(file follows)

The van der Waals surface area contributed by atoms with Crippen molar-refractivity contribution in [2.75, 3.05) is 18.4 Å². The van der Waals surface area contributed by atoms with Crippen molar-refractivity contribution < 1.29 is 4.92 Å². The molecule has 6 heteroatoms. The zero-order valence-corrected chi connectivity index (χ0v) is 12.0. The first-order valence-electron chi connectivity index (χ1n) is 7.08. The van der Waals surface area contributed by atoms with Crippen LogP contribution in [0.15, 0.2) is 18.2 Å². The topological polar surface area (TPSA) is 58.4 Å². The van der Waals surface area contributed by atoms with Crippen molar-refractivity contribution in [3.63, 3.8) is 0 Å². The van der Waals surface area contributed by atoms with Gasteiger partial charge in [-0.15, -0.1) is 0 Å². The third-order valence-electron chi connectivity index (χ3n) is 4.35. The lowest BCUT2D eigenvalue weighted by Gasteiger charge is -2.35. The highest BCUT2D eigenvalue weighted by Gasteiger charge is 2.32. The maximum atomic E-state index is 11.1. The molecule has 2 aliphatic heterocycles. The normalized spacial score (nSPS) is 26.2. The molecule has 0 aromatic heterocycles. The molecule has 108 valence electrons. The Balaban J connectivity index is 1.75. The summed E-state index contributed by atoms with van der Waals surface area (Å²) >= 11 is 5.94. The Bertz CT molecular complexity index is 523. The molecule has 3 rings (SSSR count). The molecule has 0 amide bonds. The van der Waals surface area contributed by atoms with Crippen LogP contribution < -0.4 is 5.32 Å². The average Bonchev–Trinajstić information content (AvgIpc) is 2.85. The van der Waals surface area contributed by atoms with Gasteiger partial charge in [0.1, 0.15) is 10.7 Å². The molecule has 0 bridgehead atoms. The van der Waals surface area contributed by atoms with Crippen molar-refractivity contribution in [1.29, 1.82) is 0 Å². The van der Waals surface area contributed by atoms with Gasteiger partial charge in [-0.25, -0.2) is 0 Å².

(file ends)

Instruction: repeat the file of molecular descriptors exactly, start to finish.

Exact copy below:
The van der Waals surface area contributed by atoms with Crippen molar-refractivity contribution in [2.75, 3.05) is 18.4 Å². The van der Waals surface area contributed by atoms with Crippen molar-refractivity contribution < 1.29 is 4.92 Å². The molecule has 6 heteroatoms. The zero-order valence-corrected chi connectivity index (χ0v) is 12.0. The first-order valence-electron chi connectivity index (χ1n) is 7.08. The van der Waals surface area contributed by atoms with Crippen LogP contribution in [0.15, 0.2) is 18.2 Å². The topological polar surface area (TPSA) is 58.4 Å². The van der Waals surface area contributed by atoms with Crippen molar-refractivity contribution in [3.63, 3.8) is 0 Å². The van der Waals surface area contributed by atoms with Gasteiger partial charge in [-0.15, -0.1) is 0 Å². The third-order valence-electron chi connectivity index (χ3n) is 4.35. The lowest BCUT2D eigenvalue weighted by Gasteiger charge is -2.35. The highest BCUT2D eigenvalue weighted by Gasteiger charge is 2.32. The maximum atomic E-state index is 11.1. The molecule has 2 aliphatic heterocycles. The normalized spacial score (nSPS) is 26.2. The molecule has 0 aromatic heterocycles. The molecule has 108 valence electrons. The Balaban J connectivity index is 1.75. The summed E-state index contributed by atoms with van der Waals surface area (Å²) >= 11 is 5.94. The Bertz CT molecular complexity index is 523. The molecule has 3 rings (SSSR count). The molecule has 0 amide bonds. The van der Waals surface area contributed by atoms with Crippen LogP contribution < -0.4 is 5.32 Å². The average Bonchev–Trinajstić information content (AvgIpc) is 2.85. The van der Waals surface area contributed by atoms with Gasteiger partial charge in [0.1, 0.15) is 10.7 Å². The molecule has 0 bridgehead atoms. The van der Waals surface area contributed by atoms with Crippen molar-refractivity contribution in [1.29, 1.82) is 0 Å². The van der Waals surface area contributed by atoms with Gasteiger partial charge in [-0.25, -0.2) is 0 Å².